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Anyone who has purchased airplane tickets has likely gone through the shock of thinking they'll pay one price and seeing another price at checkout. Usually, the culprit in the difference is government taxes and fees. The U.S. Department of Transportation (DOT) thinks you should know these costs upfront, while -- unsurprisingly -- several airlines think you shouldn't.<
In the fight over controlling sticker shock for airline customers, several airlines - including Southwest, Spirit and Allegiant - have asked the D.C. Circuit Court of Appeals to throw out DOT regulations requiring them to include government taxes and fees in their advertised prices.
On the one hand, the airlines argue that the regulations hinder their free speech rights in deciding how they choose to advertise.
Just like a gallon of milk, airline tickets shouldn't have to be advertised with their full out-of-pocket cost, the petitioners argue. Instead, "the full-fare advertising rule will have the effect of confusing customers and suppressing ticket sales," Southwest said in its filing.
"Our main objection is that there is no justification for treating air travel differently from just about everything else that consumers purchase," Chris Mainz, a spokesman for Southwest, told the Dallas Morning News. "Forcing airlines to include taxes will also make air travel look more expensive when in reality it's not."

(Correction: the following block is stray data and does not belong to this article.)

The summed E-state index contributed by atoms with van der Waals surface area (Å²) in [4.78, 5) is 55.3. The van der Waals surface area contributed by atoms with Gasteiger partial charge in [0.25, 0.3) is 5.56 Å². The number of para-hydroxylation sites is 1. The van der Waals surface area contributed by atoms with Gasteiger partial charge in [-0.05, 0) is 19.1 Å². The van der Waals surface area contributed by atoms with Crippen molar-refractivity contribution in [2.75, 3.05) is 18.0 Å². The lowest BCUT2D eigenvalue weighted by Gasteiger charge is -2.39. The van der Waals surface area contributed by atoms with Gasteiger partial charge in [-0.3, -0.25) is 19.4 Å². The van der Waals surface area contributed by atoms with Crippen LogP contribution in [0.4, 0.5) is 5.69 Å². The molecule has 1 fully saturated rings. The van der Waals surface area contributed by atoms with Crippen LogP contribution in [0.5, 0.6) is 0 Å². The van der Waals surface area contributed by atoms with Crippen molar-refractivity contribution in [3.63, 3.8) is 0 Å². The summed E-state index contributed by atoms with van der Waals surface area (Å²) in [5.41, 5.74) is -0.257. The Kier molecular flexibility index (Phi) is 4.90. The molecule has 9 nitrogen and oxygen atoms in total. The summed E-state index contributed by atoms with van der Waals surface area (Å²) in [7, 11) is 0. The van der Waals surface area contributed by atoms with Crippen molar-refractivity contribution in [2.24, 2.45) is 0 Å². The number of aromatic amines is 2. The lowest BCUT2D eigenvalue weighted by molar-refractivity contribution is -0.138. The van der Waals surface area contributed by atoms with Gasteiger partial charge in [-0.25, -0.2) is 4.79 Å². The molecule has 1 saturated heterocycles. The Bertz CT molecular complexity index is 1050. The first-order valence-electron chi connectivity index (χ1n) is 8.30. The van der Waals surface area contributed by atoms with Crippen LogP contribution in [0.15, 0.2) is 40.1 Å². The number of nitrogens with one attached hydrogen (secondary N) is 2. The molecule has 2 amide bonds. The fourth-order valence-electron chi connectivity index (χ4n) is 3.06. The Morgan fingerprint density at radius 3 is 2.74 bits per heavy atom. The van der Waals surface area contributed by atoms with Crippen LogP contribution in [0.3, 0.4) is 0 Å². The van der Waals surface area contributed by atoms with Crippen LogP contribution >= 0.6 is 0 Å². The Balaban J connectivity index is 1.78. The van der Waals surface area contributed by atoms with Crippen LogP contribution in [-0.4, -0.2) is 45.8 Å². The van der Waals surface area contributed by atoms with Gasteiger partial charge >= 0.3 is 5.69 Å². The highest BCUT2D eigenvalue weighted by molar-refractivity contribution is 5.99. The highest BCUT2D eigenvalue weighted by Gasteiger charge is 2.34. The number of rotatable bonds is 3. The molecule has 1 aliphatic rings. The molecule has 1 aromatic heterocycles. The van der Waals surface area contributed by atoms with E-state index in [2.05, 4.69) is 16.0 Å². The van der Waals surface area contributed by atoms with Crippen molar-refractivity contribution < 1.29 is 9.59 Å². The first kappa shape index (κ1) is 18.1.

The DOT, however, believes its regulations will provide clear and adequate disclosures to consumers, and "ensure that air travelers receive the respect they deserve before, during and after their flight," said Transportation Secretary Ray LaHood.
Besides requiring fees and taxes to be included in the advertised price, the regulations also require airlines to charge checked-baggage fees at the time of purchase, and allow customers 24 hours to change their reservations without penalty.
The DOT's regulations are scheduled to be implemented on Jan. 24, and the D.C. Circuit has already ruled that its implementation will not be delayed while the airlines go through the appeal process, according to USA Today.
Only time will tell how customers react to ticket prices under the new regulations and how their reaction will affect the airlines' appeal.
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